Thursday, September 12, 2013

Protecting Beneficiaries from Experiencing Problems with Their Inheritances

Inherited wealth comes with many advantages, but it also has disadvantages. Depending upon which source you consider, between $10 trillion and $30 trillion will pass by gift or inheritance by the year 2030. More of our clients, be they older with adult children or younger with small children, are becoming increasingly concerned that passing large sums of money may not be in the best interests of their families.
Over the last 30 years, the focus in estate planning has been upon reducing gift, estate or generation-skipping transfer taxes. The intent was to minimize the amount of a client's estate that was "shared" with the IRS. However, with the increased exemption creating a decreased focus on the tax implications of inheritances, more of our clients now focus on how distributions to their children may affect their lives. They worry about children losing the motivation to accomplish something of worth. They also worry about the significant complexity added to their children's lives when they acquire wealth and suddenly have a variety of relatives and strangers trying to tell them what to do with those newfound assets. Some clients even worry about their children engaging in addictive or self-destructive behavior or even a spendthrift lifestyle that causes them to spend their money too quickly.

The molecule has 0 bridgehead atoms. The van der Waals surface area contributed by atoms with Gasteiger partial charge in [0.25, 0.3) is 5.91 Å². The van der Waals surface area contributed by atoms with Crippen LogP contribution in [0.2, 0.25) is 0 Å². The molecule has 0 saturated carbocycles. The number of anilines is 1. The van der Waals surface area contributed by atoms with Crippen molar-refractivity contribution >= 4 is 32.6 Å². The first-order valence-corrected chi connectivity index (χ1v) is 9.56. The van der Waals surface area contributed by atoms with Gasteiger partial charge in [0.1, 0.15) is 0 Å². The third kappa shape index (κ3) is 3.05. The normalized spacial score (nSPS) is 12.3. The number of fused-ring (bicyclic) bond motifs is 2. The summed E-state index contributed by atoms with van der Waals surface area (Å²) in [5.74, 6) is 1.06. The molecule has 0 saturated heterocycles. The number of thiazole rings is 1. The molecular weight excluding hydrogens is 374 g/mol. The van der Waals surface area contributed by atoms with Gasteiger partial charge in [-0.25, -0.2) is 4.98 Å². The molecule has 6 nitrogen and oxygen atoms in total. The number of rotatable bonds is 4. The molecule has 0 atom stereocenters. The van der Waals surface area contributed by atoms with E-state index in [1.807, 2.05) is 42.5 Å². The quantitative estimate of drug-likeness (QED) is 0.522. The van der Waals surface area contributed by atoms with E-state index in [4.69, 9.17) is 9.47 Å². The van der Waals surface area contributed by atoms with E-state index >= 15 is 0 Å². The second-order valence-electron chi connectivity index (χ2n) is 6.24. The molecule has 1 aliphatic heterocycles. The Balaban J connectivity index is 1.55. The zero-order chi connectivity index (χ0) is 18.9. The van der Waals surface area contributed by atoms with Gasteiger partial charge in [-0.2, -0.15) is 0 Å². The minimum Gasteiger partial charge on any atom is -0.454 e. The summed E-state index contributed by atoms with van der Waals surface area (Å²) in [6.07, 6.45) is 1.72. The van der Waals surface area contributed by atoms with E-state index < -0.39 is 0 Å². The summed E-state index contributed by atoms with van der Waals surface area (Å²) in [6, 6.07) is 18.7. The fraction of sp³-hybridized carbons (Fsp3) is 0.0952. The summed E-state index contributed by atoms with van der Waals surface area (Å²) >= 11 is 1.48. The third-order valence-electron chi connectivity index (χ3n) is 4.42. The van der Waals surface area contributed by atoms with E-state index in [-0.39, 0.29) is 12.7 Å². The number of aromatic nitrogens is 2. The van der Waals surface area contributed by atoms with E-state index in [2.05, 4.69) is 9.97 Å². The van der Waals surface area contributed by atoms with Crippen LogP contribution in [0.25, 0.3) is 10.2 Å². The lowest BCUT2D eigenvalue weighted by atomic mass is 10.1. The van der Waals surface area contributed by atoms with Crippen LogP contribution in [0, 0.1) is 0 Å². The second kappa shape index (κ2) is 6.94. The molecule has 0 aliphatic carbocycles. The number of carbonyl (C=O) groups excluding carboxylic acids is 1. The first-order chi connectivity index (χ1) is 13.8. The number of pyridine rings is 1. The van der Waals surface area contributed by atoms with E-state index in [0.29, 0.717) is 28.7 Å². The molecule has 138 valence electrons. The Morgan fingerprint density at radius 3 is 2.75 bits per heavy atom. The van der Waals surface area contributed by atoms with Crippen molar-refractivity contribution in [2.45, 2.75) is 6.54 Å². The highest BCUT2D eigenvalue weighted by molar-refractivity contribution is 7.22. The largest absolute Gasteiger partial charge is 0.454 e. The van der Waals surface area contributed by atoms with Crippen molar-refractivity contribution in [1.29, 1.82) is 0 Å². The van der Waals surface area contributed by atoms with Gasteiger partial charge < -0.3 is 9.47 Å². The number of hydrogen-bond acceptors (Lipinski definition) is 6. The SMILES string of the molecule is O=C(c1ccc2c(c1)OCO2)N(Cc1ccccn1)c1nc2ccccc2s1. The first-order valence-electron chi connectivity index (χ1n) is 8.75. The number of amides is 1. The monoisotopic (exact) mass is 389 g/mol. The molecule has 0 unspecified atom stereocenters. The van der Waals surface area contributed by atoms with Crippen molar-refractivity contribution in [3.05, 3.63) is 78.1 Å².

I believe it was Warren Buffett who said, "You should leave your children with enough money so that they can do anything, but not so much they can do nothing."  With similar thoughts in mind, clients are starting to look at incentive clauses to discourage unproductive behavior and encourage worthwhile pursuits. Access to the trust funds may now be subject to incentive clauses, such as
      Tying distributions to a demonstration of some type of personal accomplishment, such as receiving educational degrees (but making sure you avoid creating "professional student", contribution to charitable pursuits or distributions to equal income earned.
      Requiring financial training to be able to manage wealth responsibly.
      Matching earned income, at least up to a certain point
      Providing funds for "extended family vacations" to encourage continuation of family relationships after the death of parents
      Requiring periodic testing to provide knowledge of any substance abuse issues and limitations of distributions therefore
      Matching contributions to retirement savings to encourage a beneficiary to save for retirement
      Requiring a prenuptial agreement in order to protect the "family assets" from being lost to an ex-spouse.
Each of these incentive clauses, and many others, can have many benefits, but clients should also consider the drawbacks. Matching earned income with the trust distribution may work against those beneficiaries who have chosen public service, a religious vocation or chosen to be stay-at-home parents. Incentive clauses can be excellent ways to protect and pass on family assets, but should be considered carefully with assistance from qualified professionals.
When discussing such provisions with clients we take the position that it is not our place to tell the clients what action to take. Instead, we serve as an advisor, informing them of the potential consequences of their actions and allowing them to make the decision that they feel is best for their loved ones. This method allows the clients to achieve their goals while minimizing the chance that their intentions will be subverted after they are gone.

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